Canada geese: Boundary County’s winter honkers

by Don Bartling
| February 6, 2020 1:00 AM

“... whoever you are, no matter how lonely the world offers itself to your imagination, calls to you like the wild geese, harsh and exciting — over and over announcing your place in the family of things.”

— Mary Oliver

I listened intently! A sound like a big crowd a good way off beyond the Kootenai River, excited and shouting, getting closer. I stood up and scanned the empty sky. Suddenly there they are (the geese), a wavering V headed directly over the hilltop, quite low, beating southward down to the fields and talking as they pass. I stay quiet suspending my thoughts until their gabbing fades and their wavering lines are invisible in the sky.

I felt a rich experience with nature that wasn’t there before they came.

Canada geese, or “honkers” as they are often referred to, reside year-long in Boundary County. However, the numbers peak in the winter, when resident birds join with migratory flocks. These birds feed during the winter months on waste grain from agricultural fields and they roost on various stretches of the Kootenai River.

At least 12 subspecies of Canada geese exist, ranging from the smallest, the Cackling Canada goose, weighing three pounds, to the Giant Canada goose weighing nearly 20 pounds. Canada geese found in the Kootenai River Valley weigh about 10 to 12 pounds and are one of the larger subspecies recognized. They have expanded their breeding range throughout the 11 western states, often nesting on elevated muskrat mounds, or islands, but also respond well to manmade nesting structures.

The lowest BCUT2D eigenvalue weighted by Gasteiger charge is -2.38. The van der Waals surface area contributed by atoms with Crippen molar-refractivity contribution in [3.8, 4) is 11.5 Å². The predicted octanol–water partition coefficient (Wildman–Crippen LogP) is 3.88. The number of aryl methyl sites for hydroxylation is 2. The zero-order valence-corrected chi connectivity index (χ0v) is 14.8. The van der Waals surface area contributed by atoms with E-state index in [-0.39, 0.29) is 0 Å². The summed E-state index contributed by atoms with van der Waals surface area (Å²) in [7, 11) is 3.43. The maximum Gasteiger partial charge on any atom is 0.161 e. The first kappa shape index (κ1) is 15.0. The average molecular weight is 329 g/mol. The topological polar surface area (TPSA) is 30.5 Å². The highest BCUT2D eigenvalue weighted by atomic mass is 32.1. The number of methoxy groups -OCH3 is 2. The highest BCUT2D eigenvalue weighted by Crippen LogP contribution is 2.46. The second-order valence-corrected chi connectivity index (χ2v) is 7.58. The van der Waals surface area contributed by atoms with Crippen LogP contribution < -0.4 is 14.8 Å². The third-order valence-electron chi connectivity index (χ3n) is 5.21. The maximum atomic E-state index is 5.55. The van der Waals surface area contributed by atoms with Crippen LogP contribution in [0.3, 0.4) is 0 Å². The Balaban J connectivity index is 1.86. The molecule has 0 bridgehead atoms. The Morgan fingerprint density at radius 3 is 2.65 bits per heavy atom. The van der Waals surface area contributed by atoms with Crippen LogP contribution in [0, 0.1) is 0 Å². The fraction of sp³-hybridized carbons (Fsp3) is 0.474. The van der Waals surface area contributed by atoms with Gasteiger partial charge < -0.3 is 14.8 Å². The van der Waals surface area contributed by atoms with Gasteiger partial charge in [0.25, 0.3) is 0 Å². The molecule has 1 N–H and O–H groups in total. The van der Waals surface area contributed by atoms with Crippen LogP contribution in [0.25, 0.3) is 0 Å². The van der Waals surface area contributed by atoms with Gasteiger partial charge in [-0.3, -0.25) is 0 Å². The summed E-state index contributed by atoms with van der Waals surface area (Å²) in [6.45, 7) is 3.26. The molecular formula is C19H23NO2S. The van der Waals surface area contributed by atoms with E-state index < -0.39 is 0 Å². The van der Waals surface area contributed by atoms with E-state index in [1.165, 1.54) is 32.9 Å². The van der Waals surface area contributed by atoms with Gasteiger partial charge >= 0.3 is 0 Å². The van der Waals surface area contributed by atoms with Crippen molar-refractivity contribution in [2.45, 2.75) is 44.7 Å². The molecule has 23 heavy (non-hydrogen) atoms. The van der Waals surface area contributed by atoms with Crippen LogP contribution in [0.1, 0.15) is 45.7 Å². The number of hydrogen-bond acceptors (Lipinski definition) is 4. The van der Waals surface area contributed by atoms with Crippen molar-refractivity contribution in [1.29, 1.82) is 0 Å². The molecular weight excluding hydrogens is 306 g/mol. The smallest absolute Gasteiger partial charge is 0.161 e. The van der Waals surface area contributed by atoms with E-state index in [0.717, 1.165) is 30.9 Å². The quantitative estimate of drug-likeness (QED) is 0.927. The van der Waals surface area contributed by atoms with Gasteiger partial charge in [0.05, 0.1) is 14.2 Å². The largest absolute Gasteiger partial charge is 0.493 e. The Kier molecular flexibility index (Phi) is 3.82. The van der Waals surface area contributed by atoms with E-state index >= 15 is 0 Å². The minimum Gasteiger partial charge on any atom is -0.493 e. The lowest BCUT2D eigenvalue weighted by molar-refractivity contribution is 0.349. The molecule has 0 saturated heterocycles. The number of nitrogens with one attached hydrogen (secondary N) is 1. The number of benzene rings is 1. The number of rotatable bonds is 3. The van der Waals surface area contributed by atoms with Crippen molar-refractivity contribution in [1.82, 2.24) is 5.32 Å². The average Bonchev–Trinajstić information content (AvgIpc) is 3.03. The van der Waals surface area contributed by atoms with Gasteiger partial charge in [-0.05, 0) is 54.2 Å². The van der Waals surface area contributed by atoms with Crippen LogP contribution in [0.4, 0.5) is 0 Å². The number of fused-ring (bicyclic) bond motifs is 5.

Canada geese also nest in trees and on cliffs, with females incubating four to eight eggs. Early accounts from the Lewis and Clark expedition refer to geese nesting in trees along the rivers they traveled. I have witnessed Canada geese nesting 20 feet high in a cottonwood tree on Myrtle Creek, which must be quite a drop for the hatchlings, which basically float to the ground due to their down puff-ball type appearance.

Canada geese mate for life. However, if one of the pair is lost to hunters or natural mortality, the surviving goose will re-mate with another lone goose. The male will serve as a nest guard and if you approach an occupied nest, you can observe the female dropping her neck down, attempting to hide until you cross the magical barrier that ignites quite a fury of honking alarm calls. Once hatched, the goslings will feed primarily on insects to build up protein reserves. By late summer, these birds are ready for flight.

Many geese don’t migrate as far south as they once did because some farming practices make waste grain more available in the fall and winter. The geese that spend the summer here may winter here or fly south. Wintering geese may be resident geese or migrants from farther north.

Not all geese migrate either. Some Canada geese are considered resident geese because they stay year-round in places with open water and available food. A goose is taught to migrate by its parents and if they don’t migrate then the young don’t migrate.

Canada geese are highly adaptable to what food is available and will eat grass, leaves, flowers, roots, seeds, berries, and crops such as barley, wheat, alfalfa, and corn. They also eat aquatic plants and the occasional insect, tadpole or snail.

Despite their noisiness and ability to make 13 different calls, the Canada goose still has several predators. When molting, sitting on the nest and eggs, the geese are most vulnerable to coyotes, wolves, raccoons, skunks, bobcats, foxes, gulls, eagles, ravens, magpies and crows.

While they can be a nuisance at times, this majestic bird with its black head and white cheek patch, along with its unmistakable, “ahonk, ahonk, ahonk” is one of our valley’s most recognizable birds both for the hunters and bird watchers alike.

Enjoy Boundary County and its wildlife!


Canada geese swim just beyond the grasp of a coyote on the bank of the Kootenai River.